Turkey Is Trying to Dictate to Armenia
By Lee Jay Walker
Tokyo Correspondent – THE SEOUL TIMES
The passages of time never heal completely when such crimes have been committed and the aggressor refuses to either admit to such barbaric crimes or makes lame excuses all the time. Despite this, Armenia entered talks with Turkey in the hope of solving long held problems and in the need to stabilize the region.
However, leaders in Turkey are still trying to dictate and they are putting pre-conditions down on a conflict which is outside their remit. This applies to the ongoing crisis in Nagorno-Karabakh and the dispute between Armenia and Azerbaijan. Yet this issue involves Armenia and Azerbaijan and it is not up to Turkey to decide the fate of Nagorno-Karabakh.
Yes, Turkey, just like the Russian Federation and Iran, and other regional nations and nations who are also concerned about this issue, does have a right to be concerned about regional problems but it must be “an honest broker” and not dictatorial. After all, would Turkey be happy if Armenia stated that Turkey must handover land to the Kurds or return land to the Armenians, Assyrians, and other ethnic groups who were “cleansed” in the early 20th century?
It also must be remembered that Turkish military forces are still based throughout northern Cyprus and this is the problem with Turkey. For it appears that the leaders of Turkey suffer from historical amnesia. Also, nationalism is still a potent force within the major institutions of Turkey.
If we look at the founding father of modern day Turkey, Kemal Ataturk, then it is clear that he himself supported the destruction of Christianity via the Armenian, Assyrian and Greek Christian genocide of 1915. Therefore, it is clear that Turkish nationalism and secularism is tainted by its anti-Christian nature and also its anti-Kurdish nature. After all, the nation state of Turkey was about Turkish nationalism and secularism did not protect the religious or ethnic minorities of this diverse nation.
Some people in Turkey play “the religious card” and ply the mantra of Muslim brotherhood. However, this is also hollow because tens of thousands of mainly Muslim Kurds have been killed over the last few decades and many Kurdish villages were also destroyed. Also, the Alevi are a Muslim minority group in Turkey and they also face discrimination and massacres have taken place against them from time to time, for example in 1993 you had the Sivas massacre when radical Sunni Islamists killed many innocent people.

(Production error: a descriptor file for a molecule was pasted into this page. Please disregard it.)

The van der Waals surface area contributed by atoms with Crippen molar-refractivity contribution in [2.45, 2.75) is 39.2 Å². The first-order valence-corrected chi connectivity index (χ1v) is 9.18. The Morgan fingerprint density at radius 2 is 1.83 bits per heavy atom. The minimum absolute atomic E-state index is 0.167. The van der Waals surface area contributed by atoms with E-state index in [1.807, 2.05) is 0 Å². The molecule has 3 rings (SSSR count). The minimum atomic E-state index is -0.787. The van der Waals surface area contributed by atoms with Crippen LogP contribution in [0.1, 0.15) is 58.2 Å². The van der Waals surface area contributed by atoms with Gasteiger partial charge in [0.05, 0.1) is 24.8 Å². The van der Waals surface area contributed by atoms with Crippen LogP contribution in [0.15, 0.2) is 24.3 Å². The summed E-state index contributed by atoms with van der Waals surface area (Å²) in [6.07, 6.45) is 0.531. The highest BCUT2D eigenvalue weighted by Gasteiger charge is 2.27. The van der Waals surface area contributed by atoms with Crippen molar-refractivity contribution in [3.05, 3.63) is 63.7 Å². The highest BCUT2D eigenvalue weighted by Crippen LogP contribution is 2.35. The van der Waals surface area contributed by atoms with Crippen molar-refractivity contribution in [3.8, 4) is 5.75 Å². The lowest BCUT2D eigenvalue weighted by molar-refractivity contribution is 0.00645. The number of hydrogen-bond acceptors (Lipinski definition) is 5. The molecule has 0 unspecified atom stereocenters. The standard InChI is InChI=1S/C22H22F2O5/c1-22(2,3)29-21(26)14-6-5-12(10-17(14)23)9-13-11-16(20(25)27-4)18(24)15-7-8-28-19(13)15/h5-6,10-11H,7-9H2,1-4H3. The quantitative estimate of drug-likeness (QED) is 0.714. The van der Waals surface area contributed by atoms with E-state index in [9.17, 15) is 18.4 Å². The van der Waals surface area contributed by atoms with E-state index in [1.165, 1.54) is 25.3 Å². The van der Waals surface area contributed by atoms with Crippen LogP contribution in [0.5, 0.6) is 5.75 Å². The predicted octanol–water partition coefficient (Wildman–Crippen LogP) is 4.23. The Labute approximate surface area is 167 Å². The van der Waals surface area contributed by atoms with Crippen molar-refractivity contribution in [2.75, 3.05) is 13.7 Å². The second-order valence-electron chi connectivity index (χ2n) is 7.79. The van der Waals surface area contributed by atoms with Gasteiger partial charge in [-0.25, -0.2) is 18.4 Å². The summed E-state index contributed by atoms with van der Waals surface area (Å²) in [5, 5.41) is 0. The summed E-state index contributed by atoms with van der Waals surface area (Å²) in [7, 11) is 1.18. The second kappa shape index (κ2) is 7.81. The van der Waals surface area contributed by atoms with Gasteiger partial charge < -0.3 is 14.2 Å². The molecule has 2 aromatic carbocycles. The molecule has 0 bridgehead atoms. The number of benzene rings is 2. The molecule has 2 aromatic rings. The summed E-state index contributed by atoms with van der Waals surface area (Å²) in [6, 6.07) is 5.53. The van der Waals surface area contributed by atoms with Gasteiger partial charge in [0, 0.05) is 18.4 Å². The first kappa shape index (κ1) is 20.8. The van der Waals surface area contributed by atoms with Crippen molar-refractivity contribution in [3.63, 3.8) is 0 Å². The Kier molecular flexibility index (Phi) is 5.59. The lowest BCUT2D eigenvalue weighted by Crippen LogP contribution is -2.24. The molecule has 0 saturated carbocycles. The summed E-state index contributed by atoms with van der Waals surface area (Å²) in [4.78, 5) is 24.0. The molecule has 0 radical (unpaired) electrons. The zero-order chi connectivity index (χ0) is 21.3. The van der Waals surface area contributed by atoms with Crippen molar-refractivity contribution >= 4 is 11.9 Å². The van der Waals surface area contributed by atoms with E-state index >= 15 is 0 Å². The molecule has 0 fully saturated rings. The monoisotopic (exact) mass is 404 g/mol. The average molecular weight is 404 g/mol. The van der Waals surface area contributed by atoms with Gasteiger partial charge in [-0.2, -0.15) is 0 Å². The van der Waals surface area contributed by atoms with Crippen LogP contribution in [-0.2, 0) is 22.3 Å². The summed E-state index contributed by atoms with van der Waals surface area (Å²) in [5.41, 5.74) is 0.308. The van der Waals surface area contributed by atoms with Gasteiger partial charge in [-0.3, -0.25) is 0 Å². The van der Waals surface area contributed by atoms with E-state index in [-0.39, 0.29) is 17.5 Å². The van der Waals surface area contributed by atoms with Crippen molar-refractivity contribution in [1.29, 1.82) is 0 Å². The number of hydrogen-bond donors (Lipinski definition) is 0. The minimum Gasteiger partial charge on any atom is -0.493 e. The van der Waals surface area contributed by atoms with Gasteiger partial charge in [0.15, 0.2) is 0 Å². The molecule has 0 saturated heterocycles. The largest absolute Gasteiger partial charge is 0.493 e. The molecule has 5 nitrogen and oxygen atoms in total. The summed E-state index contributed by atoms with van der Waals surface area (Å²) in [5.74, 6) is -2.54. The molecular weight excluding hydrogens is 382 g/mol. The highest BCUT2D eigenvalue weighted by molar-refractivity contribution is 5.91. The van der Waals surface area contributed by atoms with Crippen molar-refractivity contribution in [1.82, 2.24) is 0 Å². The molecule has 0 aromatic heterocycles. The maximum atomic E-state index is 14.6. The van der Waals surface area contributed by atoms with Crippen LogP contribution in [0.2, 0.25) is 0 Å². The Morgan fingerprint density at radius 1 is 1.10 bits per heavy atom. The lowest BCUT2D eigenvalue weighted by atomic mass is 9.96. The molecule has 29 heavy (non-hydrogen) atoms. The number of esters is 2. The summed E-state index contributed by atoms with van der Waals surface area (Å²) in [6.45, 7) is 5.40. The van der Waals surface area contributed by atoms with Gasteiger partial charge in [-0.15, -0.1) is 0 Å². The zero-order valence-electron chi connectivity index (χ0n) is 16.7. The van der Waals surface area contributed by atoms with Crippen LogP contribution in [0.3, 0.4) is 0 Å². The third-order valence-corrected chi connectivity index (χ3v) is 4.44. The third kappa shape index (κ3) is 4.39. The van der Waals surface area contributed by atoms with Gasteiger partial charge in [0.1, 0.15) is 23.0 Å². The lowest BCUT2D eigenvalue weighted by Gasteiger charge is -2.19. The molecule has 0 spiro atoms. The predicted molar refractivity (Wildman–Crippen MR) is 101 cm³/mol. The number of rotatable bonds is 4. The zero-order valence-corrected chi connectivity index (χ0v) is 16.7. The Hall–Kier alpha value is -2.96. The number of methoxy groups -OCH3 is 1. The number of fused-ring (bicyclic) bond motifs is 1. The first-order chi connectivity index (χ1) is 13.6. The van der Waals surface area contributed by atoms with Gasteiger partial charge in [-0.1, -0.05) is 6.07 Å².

Turning back to recent times the Foreign Minister of Armenia, Eduard Nalbandian, was very frank about the ongoing problem with Turkey. He stated that “Had there been preconditions, we would not have started this process and reached agreements in the first place.” Nalbandian continued by stating that “If one of the parties is creating artificial obstacles, dragging out things, that means it is assuming responsibility for the failure of this process,” and this can be seen to be a tacit warning to Turkey about the ongoing problems involving Armenia and Turkey.
However, the Prime Minister of Turkey, Tayyip Erdogan, stated in October 2009 that “Turkey cannot take a positive step towards Armenia unless Armenia withdraws from Azerbaijani land [...] if that issue is solved our people and our parliament will have a more positive attitude towards this protocol and this process.”
Erdogan also stated that “We will bring the protocol to parliament but parliament has to see the conditions between Azerbaijan and Armenia to decide whether this protocol can be implemented.”
Yet according to Alexander Iskandaryan, director of the Caucasus Media Institute in Yerevan, he makes it clear that “The Turkish side needs to play to its domestic audience. Erdogan and other political figures have made such statements often enough [...] It’s a fact that neither the word Karabakh nor Azerbaijan appears in the documents that were signed.”
Nalbandian also commented in January 2010 that “If Turkey takes a step back, then this will be not only a violation of the agreements with Armenia but will demonstrate that it is not respecting the international community’s opinion, with all resulting consequences and the loss of credibility in the first instance.” He continued by stating that “Armenia, on the other hand, will — let’s not say win — not lose anything that we had before this process.”
Therefore, outside nations need to put more pressure on Turkey in order for “a new chapter” to begin between Armenia and Turkey. The Nagorno-Karabakh issue is indeed serious, however, this dispute is between Armenia and Azerbaijan and the people of Nagorno-Karabakh. Also, the Nagorno-Karabakh crisis must be resolved by all the parties involved and by both regional and global institutions which have a vested interest in solving this complex problem.
However, the Nagorno-Karabakh crisis is a separate issue and Turkey can’t claim otherwise because this issue was outside the signed agreement between Armenia and Turkey.
The genocide of Armenians and other Christians in 1915 is an historical fact and the same applies to massacres which took place before and after this date. Turkey can never erase this history, however, this nation can start “a fresh chapter” which is based on sincerity and genuine friendship with Armenia.
Therefore, do the leaders of Turkey desire friendship and honesty or is nationalism too embedded within the mindset of the political elites of this nation?
LEE JAY WALKER
THE SEOUL TIMES